A Dozen Lankhmar Locations is a bit different. Unlike the majority of the releases for Goodman Games’ Dungeon Crawl Classics Role Playing Game and the releases for the Dungeon Crawl Classics Lankhmar Boxed Set, it is not a scenario. Instead, it is a supplement designed to help the Judge bring the darker, grimmer, and even pulpier world of the City of the Black Toga, Lankhmar, the home to the adventures of Fafhrd and the Gray Mouser, the creation of author Fritz Leiber, to life. The city is described as an urban jungle, rife with cutpurses and corruption, guilds and graft, temples and trouble, whores and wonders, and more. Under the cover the frequent fogs and smogs, the streets of the city are home to thieves, pickpockets, burglars, cutpurses, muggers, and anyone else who would skulk in the night! Which includes the Player Characters. Since the Dungeon Crawl Classics Lankhmar Boxed Set presents a city setting, what a campaign set there needs more than anything is locations. Places that the Player Characters will visit, whether that is somewhere to fraternise and carouse, worship, case and then burglarise, buy goods and fence their stolen booty, or simply to sleep. Together, such locations and the NPCs found there are places around which a campaign can be built as the Player Characters visit them again and again and they become part of their lives. Scenarios for the Dungeon Crawl Classics Lankhmar Boxed Set provide their own locations, starting with Dungeon Crawl Classics Lankhmar #1: Gang Lords of Lankhmar, which provides a gang of fellow thieves and desperate men and women to lead as well as a hideout to use as a base of operations. Subsequent scenarios have provided further locations, such as the theatre in Dungeon Crawl Classics Lankhmar #3: Acting Up In Lankhmar. Each of these scenarios provides just a handful—at the very most—of such locations, whereas, Dungeon Crawl Classics Lankhmar #7: A Dozen Lankhmar Locations goes much, much further.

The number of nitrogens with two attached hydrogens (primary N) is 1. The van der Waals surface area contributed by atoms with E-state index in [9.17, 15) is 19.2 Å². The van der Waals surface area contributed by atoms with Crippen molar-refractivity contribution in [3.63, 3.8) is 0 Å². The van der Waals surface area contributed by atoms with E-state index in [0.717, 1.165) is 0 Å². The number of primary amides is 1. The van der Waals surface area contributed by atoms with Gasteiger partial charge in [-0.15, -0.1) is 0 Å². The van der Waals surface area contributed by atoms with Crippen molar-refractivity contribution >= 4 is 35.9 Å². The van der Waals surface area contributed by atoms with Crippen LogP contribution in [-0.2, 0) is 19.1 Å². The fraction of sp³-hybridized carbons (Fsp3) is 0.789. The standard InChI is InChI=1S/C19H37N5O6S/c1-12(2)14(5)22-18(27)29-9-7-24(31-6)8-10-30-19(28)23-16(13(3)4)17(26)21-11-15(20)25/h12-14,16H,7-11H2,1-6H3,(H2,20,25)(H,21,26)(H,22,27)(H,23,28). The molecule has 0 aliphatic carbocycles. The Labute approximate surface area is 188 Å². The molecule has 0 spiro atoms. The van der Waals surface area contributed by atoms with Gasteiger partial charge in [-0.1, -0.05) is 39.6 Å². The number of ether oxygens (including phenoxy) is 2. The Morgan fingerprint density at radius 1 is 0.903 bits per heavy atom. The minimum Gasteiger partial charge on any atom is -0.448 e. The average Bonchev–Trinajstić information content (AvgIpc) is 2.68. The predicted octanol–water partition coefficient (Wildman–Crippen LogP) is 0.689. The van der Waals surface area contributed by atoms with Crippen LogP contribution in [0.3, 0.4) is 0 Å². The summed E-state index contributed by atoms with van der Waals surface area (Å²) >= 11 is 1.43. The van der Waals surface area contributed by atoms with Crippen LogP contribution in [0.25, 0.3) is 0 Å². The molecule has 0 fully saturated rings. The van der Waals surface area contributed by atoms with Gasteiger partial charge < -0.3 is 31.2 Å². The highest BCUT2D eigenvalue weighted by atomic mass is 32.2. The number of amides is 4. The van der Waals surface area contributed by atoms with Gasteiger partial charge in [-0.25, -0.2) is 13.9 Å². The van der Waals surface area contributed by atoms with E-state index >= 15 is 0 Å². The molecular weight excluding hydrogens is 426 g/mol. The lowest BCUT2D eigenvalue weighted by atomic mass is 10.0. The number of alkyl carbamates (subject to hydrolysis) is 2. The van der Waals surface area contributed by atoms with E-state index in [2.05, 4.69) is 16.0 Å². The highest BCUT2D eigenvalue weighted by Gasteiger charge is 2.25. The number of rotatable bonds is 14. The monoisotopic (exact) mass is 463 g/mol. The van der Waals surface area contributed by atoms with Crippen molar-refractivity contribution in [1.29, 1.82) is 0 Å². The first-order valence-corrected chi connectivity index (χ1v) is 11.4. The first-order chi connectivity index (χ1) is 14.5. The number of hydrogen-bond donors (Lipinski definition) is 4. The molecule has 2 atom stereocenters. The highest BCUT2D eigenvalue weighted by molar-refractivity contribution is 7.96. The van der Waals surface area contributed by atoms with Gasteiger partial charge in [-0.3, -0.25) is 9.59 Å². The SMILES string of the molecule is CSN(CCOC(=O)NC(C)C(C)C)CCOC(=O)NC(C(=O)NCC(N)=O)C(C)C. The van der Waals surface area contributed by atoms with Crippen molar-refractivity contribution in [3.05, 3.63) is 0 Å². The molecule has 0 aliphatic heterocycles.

Dungeon Crawl Classics Lankhmar #7: A Dozen Lankhmar Locations does exactly what its title suggests. Describe and detail a dozen locations in the
City of the Black Toga. None of the locations are generic. All of them are specific locations, some part of the city as detailed in the Dungeon Crawl Classics Lankhmar Boxed Set, whilst others are directly inspired by the stories of Fafhrd and the Gray Mouser. That said, names and details can be changed increasing the versatility of the locations and in some cases, there is some variation included. The majority of the important NPCs are named and given some details so that the Judge can portray them in play. The selection opens with the ‘Crafts Street Watch House’, a better manned and equipped watch house, complete with barracks, armoury, constables’ office, bedrooms for the sergeants, and so on. The interesting rooms for the Player Characters are going to be the vault which holds several chests’ worth of potential loot and evidence and downstairs the interrogation room and the cells where they might end up! Of course, the Watch House need not be on Crafts Street, but could be relocated to wherever the Judge desires. The ‘Fence’s Business’ is a nice combination of secret business, ordinary business, and board rooms.

More expansive and detailed is the ‘Pleasure House’ between the Carousing and the Pleasure Quarters. One of four larger locations in Dungeon Crawl Classics Lankhmar #7: A Dozen Lankhmar Locations, this is a high-end house of ill repute, its proprietor, Lady Minx, taking great care of her staff and their children, catering to certain clientele in secret, yet of course, keeping their secrets just in case something goes wrong. There is a little nudity to the artwork here, in keeping with the swords & sorcery genre, but otherwise there is nothing prurient here and it feels like a working establishment. The idea of the ‘Rented Temple’, placed on the Street of the Gods, is particular to Lankhmar and the example is dedicated to Miska, Lord of Cats, a parochial and quirky choice, and there are alternative suggestions as possible uses for its inner rooms. Similarly, the ‘Second-Rate Sorcerer’s House’ is also quirky and particular to Lankhmar, filled with magical knick-knacks and gewgaws—mostly for shore—which is home to a competent, if middling wizard. The ‘Shop with Attached Living Quarters’ expands upon the alternative use with for options for what is upstairs above the shop. One is a family home, the other a pair of rented rooms, and an open loft area which could be put to various use, including storage, sparring room, dovecote, and others. Thus, this building could have two or three storeys.